That palm branch‐turned‐cross now travels with me in my car wherever I go, and I plan on it accompanying me across the Atlantic. Silas’ sweet gesture will remind me of the good conversations he and I have shared and the general goodwill I have experienced in this congregation. An additional example is the way new members are received. When I had been around long enough to see people officially join the church, I was impressed by each new member’s introduction by a current member of their choosing. And, let’s not forget the tying of a chosen piece of colorful fabric into the collection of other swatches that, I believe, represent the eclectic collection of Sojourners. What a warm message of welcome and inclusion!
But I shouldn’t have been surprised at the approach. Other experiences with the congregation in hindsight made this ritual of connecting to the congregation logical. I will not soon forget my surprise when the congregational prayer following the sermon wasn’t rendered in only the voice of the pastor. The invitation to openly share prayers, joys, and concerns was unexpected to my private Self. I must admit, though, a deep appreciation for the courage and commitment it takes to offer such safe space to a gathered community. You won’t often hear my voice during this portion of worship, but I wish you could witness what’s going on in my soul. In my best attempt at explanation, I believe I am strangely being made simultaneously more human and eternal. Listening to the challenges of others reminds me of the frailty inherent in our common humanity. Relishing the joy of challenges overcome or the experience of good fortune seem to point toward what the promise of heaven may mean.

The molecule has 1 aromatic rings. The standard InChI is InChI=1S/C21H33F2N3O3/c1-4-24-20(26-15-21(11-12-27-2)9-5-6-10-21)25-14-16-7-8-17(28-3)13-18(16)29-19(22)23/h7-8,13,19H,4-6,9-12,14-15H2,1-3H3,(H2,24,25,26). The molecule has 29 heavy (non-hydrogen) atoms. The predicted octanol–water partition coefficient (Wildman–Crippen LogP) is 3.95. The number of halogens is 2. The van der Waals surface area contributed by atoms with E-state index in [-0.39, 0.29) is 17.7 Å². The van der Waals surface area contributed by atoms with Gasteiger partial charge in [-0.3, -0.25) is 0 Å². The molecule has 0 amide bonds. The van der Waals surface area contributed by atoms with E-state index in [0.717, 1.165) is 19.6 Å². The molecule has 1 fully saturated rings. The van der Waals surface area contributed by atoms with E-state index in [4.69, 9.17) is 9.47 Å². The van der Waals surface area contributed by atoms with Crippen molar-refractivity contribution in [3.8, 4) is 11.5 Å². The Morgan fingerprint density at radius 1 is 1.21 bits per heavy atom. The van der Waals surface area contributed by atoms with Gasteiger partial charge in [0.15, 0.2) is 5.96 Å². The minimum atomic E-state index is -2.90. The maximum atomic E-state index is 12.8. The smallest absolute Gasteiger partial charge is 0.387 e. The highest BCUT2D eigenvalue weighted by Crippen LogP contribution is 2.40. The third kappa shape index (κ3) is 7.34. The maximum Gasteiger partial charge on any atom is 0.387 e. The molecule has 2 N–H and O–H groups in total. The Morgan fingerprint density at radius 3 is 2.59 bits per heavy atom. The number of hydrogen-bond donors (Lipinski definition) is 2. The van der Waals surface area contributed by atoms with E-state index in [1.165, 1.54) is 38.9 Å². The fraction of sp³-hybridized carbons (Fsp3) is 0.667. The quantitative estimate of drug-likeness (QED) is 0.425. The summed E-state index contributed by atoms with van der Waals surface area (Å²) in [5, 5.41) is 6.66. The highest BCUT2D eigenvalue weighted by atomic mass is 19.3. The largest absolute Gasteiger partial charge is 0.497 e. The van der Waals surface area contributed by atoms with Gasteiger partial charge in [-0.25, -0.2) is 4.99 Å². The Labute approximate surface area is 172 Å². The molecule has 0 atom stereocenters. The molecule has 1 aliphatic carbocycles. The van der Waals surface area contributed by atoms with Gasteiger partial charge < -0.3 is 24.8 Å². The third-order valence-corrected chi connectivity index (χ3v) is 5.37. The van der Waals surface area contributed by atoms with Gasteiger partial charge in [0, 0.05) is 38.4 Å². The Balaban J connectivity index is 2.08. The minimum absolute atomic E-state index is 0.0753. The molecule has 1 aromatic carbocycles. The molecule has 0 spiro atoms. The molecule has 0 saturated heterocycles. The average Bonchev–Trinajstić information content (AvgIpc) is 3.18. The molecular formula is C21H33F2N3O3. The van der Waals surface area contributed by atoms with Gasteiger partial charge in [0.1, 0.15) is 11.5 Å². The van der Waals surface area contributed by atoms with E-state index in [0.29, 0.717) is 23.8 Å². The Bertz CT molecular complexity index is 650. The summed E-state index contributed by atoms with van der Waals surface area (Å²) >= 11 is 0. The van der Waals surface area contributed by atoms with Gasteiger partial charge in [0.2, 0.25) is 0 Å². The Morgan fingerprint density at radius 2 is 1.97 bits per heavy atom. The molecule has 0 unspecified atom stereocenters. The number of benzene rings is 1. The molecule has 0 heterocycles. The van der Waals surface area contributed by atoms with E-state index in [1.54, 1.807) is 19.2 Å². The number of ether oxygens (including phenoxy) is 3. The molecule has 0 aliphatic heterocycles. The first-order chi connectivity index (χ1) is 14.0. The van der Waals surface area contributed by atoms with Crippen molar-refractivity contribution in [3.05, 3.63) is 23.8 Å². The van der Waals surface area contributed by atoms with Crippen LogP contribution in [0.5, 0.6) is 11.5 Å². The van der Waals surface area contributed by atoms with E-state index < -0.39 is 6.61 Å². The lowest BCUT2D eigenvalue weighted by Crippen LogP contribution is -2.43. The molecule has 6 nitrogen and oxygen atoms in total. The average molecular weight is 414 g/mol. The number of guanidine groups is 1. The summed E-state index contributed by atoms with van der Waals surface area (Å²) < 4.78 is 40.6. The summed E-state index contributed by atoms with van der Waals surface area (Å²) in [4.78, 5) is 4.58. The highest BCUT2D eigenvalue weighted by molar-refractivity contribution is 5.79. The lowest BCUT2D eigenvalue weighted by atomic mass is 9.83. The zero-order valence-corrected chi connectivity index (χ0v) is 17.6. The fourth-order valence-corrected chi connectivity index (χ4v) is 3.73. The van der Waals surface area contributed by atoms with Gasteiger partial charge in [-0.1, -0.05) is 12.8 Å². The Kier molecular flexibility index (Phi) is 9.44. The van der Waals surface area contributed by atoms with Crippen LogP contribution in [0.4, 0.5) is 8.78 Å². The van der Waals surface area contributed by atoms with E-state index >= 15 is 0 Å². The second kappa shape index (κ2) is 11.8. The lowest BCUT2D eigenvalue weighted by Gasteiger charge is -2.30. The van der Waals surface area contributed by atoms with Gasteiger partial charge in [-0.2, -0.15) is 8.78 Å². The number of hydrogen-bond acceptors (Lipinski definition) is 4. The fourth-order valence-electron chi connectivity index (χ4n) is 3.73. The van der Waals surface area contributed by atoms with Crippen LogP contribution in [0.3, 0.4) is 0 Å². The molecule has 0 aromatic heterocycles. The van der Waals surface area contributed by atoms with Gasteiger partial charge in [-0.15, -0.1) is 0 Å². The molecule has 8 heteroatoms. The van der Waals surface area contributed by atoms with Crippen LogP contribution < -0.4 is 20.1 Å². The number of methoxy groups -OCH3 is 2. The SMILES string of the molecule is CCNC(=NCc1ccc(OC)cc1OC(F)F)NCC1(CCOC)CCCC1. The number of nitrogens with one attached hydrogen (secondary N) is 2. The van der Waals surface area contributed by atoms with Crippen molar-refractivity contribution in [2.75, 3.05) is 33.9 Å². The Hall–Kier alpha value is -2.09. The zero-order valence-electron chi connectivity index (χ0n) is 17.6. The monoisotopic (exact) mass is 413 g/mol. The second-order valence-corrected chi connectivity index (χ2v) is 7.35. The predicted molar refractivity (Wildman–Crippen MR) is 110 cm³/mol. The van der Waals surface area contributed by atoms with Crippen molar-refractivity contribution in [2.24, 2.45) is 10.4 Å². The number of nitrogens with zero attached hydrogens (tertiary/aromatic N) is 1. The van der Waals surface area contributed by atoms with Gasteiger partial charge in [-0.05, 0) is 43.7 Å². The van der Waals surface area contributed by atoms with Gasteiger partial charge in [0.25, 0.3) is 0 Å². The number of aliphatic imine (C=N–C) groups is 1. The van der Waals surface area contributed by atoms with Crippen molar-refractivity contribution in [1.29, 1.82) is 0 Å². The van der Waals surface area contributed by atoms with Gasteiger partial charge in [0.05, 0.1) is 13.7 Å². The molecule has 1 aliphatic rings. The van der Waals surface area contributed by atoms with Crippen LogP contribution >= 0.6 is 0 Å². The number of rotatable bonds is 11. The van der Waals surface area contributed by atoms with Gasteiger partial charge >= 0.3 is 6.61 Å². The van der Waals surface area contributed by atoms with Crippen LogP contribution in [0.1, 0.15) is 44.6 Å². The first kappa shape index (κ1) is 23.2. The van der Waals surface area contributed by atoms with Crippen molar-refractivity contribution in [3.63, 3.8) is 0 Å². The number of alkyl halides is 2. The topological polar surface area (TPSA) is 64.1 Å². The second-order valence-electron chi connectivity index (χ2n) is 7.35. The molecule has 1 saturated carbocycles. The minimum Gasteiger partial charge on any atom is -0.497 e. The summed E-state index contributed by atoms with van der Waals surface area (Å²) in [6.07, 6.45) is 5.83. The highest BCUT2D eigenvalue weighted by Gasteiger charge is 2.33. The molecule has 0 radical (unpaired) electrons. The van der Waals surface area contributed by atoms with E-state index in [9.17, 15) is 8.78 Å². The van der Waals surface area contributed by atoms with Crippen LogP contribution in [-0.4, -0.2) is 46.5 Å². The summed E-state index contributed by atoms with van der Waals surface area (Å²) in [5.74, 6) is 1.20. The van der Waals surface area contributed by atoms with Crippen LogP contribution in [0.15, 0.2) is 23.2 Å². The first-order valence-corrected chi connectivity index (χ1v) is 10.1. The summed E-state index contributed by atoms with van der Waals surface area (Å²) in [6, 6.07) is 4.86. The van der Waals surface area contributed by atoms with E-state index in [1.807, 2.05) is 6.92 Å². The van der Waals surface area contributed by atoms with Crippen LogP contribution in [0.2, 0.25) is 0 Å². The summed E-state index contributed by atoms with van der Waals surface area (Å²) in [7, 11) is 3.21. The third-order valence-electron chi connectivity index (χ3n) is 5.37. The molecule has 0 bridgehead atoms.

These community notions of mine find further resonance in our ritual of communion and the ever spirited closing circle. As we are invited to table or to join hands around the room, I sometimes feel this organic Presence that signals a beauty best found in simplicity. A meal of
bread and beverage. A blessing confirmed by linked limbs. Individual and collective. Words spoken and sung. All of us from each of us. Plain. And oh so profound.